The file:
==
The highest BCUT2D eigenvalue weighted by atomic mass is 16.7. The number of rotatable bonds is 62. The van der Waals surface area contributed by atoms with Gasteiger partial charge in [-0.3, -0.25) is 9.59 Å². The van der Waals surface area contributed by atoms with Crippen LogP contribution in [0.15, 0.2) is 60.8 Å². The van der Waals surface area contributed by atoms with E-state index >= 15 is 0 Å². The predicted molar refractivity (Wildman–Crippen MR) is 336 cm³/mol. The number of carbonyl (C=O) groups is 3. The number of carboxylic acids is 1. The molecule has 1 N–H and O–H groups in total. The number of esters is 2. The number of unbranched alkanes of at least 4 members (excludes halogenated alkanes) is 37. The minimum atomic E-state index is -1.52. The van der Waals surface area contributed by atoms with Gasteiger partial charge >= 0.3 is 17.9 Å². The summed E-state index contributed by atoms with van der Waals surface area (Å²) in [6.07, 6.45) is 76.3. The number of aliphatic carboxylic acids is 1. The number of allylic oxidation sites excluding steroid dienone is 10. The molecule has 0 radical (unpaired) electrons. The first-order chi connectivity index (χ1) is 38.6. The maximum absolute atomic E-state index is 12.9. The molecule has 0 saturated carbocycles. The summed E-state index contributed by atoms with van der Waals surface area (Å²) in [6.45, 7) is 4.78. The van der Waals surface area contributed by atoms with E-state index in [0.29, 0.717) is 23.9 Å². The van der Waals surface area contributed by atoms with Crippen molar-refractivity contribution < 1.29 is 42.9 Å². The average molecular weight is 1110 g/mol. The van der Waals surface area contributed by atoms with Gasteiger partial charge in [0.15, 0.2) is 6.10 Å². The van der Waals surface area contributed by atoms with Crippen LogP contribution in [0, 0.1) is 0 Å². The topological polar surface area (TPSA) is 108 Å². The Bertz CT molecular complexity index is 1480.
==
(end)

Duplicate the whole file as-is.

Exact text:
The highest BCUT2D eigenvalue weighted by atomic mass is 16.7. The number of rotatable bonds is 62. The van der Waals surface area contributed by atoms with Gasteiger partial charge in [-0.3, -0.25) is 9.59 Å². The van der Waals surface area contributed by atoms with Crippen LogP contribution in [0.15, 0.2) is 60.8 Å². The van der Waals surface area contributed by atoms with E-state index >= 15 is 0 Å². The predicted molar refractivity (Wildman–Crippen MR) is 336 cm³/mol. The number of carbonyl (C=O) groups is 3. The number of carboxylic acids is 1. The molecule has 1 N–H and O–H groups in total. The number of esters is 2. The number of unbranched alkanes of at least 4 members (excludes halogenated alkanes) is 37. The minimum atomic E-state index is -1.52. The van der Waals surface area contributed by atoms with Gasteiger partial charge >= 0.3 is 17.9 Å². The summed E-state index contributed by atoms with van der Waals surface area (Å²) in [6.07, 6.45) is 76.3. The number of aliphatic carboxylic acids is 1. The number of allylic oxidation sites excluding steroid dienone is 10. The molecule has 0 radical (unpaired) electrons. The first-order chi connectivity index (χ1) is 38.6. The maximum absolute atomic E-state index is 12.9. The molecule has 0 saturated carbocycles. The summed E-state index contributed by atoms with van der Waals surface area (Å²) in [6.45, 7) is 4.78. The van der Waals surface area contributed by atoms with E-state index in [0.29, 0.717) is 23.9 Å². The van der Waals surface area contributed by atoms with Crippen molar-refractivity contribution < 1.29 is 42.9 Å². The average molecular weight is 1110 g/mol. The van der Waals surface area contributed by atoms with Gasteiger partial charge in [0.15, 0.2) is 6.10 Å². The van der Waals surface area contributed by atoms with Crippen LogP contribution in [0, 0.1) is 0 Å². The topological polar surface area (TPSA) is 108 Å². The Bertz CT molecular complexity index is 1480.